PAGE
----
Tuesday, 25 November 2008

Women writing hymns and songs

Why are so many of today's song-writers men?

Nothing against men, or against the great worship songs which help us to come into the presence of God, but I wonder why far more songs are written by men than by women?

Is it because it tends to be men who stand up to lead worship? Or men who are appointed as official leaders of worship?

But I was reminded recently that in addition to all the nineteenth century women taking the lead in philanthropy, and preaching at the time of the mid-century revival (following the examples of Phoebe Palmer and Catherine Booth), there was a whole strand of women hymn-writers in the nineteenth century.

Which names come most readily to mind? Christina Rosetti perhaps? Soon we will all be singing 'In the bleak mid-winter'. Or Mrs CF Alexander: 'Once in Royal David's City', 'There is a green hill', 'All things bright and beautiful'. Other names include Harriet Auber, Charlotte Elliott ('Just as I am'), Emily Elliott, Sarah Flower Adams, Jane Eliza Leeson, Caroline Noel ('At the name of Jesus'), Anna Letitia Waring, Dora Greenwell and Elizabeth Clephane.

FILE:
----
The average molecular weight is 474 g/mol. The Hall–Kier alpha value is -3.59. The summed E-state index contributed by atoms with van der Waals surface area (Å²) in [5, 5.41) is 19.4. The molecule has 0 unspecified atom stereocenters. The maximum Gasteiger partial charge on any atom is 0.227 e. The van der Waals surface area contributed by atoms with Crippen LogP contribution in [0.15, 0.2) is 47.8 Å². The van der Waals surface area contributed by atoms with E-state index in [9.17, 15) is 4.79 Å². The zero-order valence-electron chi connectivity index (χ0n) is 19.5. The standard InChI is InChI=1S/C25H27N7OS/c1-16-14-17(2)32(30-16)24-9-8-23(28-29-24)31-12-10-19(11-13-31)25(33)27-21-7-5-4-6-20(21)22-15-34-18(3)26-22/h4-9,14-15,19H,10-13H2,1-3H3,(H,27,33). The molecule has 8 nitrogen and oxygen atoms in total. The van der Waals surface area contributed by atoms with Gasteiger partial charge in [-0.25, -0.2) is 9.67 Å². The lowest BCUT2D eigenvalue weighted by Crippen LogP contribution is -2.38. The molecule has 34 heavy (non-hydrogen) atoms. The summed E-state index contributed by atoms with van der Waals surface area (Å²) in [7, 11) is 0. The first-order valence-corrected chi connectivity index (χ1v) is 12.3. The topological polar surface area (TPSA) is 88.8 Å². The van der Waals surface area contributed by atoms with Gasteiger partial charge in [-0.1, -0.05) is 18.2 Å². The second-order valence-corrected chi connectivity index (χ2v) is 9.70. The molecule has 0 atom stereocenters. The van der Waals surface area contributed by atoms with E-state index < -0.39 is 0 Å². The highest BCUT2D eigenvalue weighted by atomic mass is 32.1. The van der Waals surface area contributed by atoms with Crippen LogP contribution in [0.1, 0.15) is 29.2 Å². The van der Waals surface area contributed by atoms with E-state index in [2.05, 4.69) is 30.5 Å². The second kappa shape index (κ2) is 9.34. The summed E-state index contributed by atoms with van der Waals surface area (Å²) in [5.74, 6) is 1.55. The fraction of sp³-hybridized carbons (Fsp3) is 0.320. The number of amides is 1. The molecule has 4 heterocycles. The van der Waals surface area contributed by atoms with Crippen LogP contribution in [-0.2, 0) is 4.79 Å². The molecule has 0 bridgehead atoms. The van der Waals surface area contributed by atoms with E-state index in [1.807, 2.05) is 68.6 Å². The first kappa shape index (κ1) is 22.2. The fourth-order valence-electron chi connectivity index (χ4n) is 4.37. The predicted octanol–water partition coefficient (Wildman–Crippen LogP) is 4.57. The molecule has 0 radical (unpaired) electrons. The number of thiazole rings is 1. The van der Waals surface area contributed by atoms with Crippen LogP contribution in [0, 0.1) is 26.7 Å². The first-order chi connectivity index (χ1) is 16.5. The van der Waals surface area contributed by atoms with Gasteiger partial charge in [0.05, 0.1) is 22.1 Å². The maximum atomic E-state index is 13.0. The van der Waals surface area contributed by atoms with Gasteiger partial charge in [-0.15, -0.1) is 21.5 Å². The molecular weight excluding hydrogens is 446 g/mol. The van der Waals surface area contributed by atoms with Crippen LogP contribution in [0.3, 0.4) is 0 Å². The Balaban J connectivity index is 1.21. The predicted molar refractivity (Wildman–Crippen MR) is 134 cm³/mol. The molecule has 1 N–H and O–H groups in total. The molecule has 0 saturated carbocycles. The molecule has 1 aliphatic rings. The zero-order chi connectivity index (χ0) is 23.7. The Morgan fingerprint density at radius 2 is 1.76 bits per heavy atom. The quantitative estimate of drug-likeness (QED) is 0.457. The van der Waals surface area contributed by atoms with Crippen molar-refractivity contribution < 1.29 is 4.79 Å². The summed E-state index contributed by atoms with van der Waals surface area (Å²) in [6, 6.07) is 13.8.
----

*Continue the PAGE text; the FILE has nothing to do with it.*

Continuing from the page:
Perhaps the best known of all was Frances Ridley Havergal (1839-1894). She wrote 60 hymns, including 'Take my life' and 'Who is on the Lord' side?' She said of her hymn writing: 'I can never set myself to write verse. I believe my king suggests a thought and whispers me a musical line or two and then I look up and thank him delighedly, and go on with it. That's how the hymns and poems come.'

Our age might stuggle with her understanding of a woman's submission (was this what God's spirit was saying, or what was expected of women in those days?), but there's no doubt about the addition made to Victorian spirituality by all these women.

I know there are a few women writing songs for the church today, but could there be more?

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